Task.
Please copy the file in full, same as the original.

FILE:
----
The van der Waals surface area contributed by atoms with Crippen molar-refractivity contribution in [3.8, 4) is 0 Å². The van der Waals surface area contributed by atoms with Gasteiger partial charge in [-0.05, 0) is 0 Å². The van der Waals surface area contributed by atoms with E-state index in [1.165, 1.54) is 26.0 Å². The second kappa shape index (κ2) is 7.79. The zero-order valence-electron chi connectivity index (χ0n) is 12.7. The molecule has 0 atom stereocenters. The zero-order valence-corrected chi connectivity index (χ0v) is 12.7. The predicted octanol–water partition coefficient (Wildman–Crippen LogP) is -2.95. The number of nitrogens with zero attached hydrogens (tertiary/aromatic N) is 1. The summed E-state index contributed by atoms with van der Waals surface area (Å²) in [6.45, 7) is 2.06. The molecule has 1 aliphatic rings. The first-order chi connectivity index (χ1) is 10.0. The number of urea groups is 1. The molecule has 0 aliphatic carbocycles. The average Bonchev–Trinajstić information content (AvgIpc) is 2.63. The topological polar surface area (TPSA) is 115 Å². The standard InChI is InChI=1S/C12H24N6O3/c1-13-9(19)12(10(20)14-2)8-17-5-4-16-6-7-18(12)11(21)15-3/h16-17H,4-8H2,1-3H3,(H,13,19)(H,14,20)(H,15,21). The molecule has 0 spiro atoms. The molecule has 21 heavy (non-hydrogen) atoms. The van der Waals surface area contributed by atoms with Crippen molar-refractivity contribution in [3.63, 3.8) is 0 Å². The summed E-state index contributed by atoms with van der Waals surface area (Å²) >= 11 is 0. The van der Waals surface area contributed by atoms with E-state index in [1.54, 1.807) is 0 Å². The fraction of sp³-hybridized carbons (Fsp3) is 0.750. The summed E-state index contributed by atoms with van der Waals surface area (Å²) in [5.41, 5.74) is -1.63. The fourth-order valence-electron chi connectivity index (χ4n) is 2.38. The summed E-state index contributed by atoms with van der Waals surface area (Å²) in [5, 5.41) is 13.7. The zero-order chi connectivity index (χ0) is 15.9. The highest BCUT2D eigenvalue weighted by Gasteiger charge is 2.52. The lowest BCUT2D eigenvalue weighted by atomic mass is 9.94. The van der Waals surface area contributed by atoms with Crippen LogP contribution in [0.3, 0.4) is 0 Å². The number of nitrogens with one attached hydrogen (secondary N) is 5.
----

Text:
The van der Waals surface area contributed by atoms with Crippen molar-refractivity contribution in [3.8, 4) is 0 Å². The van der Waals surface area contributed by atoms with Gasteiger partial charge in [-0.05, 0) is 0 Å². The van der Waals surface area contributed by atoms with E-state index in [1.165, 1.54) is 26.0 Å². The second kappa shape index (κ2) is 7.79. The zero-order valence-electron chi connectivity index (χ0n) is 12.7. The molecule has 0 atom stereocenters. The zero-order valence-corrected chi connectivity index (χ0v) is 12.7. The predicted octanol–water partition coefficient (Wildman–Crippen LogP) is -2.95. The number of nitrogens with zero attached hydrogens (tertiary/aromatic N) is 1. The summed E-state index contributed by atoms with van der Waals surface area (Å²) in [6.45, 7) is 2.06. The molecule has 1 aliphatic rings. The first-order chi connectivity index (χ1) is 10.0. The number of urea groups is 1. The molecule has 0 aliphatic carbocycles. The average Bonchev–Trinajstić information content (AvgIpc) is 2.63. The topological polar surface area (TPSA) is 115 Å². The standard InChI is InChI=1S/C12H24N6O3/c1-13-9(19)12(10(20)14-2)8-17-5-4-16-6-7-18(12)11(21)15-3/h16-17H,4-8H2,1-3H3,(H,13,19)(H,14,20)(H,15,21). The molecule has 0 spiro atoms. The molecule has 21 heavy (non-hydrogen) atoms. The van der Waals surface area contributed by atoms with Crippen molar-refractivity contribution in [3.63, 3.8) is 0 Å². The summed E-state index contributed by atoms with van der Waals surface area (Å²) >= 11 is 0. The van der Waals surface area contributed by atoms with E-state index in [1.54, 1.807) is 0 Å². The fraction of sp³-hybridized carbons (Fsp3) is 0.750. The summed E-state index contributed by atoms with van der Waals surface area (Å²) in [5.41, 5.74) is -1.63. The fourth-order valence-electron chi connectivity index (χ4n) is 2.38. The summed E-state index contributed by atoms with van der Waals surface area (Å²) in [5, 5.41) is 13.7. The zero-order chi connectivity index (χ0) is 15.9. The highest BCUT2D eigenvalue weighted by Gasteiger charge is 2.52. The lowest BCUT2D eigenvalue weighted by atomic mass is 9.94. The van der Waals surface area contributed by atoms with Crippen LogP contribution in [0.3, 0.4) is 0 Å². The number of nitrogens with one attached hydrogen (secondary N) is 5.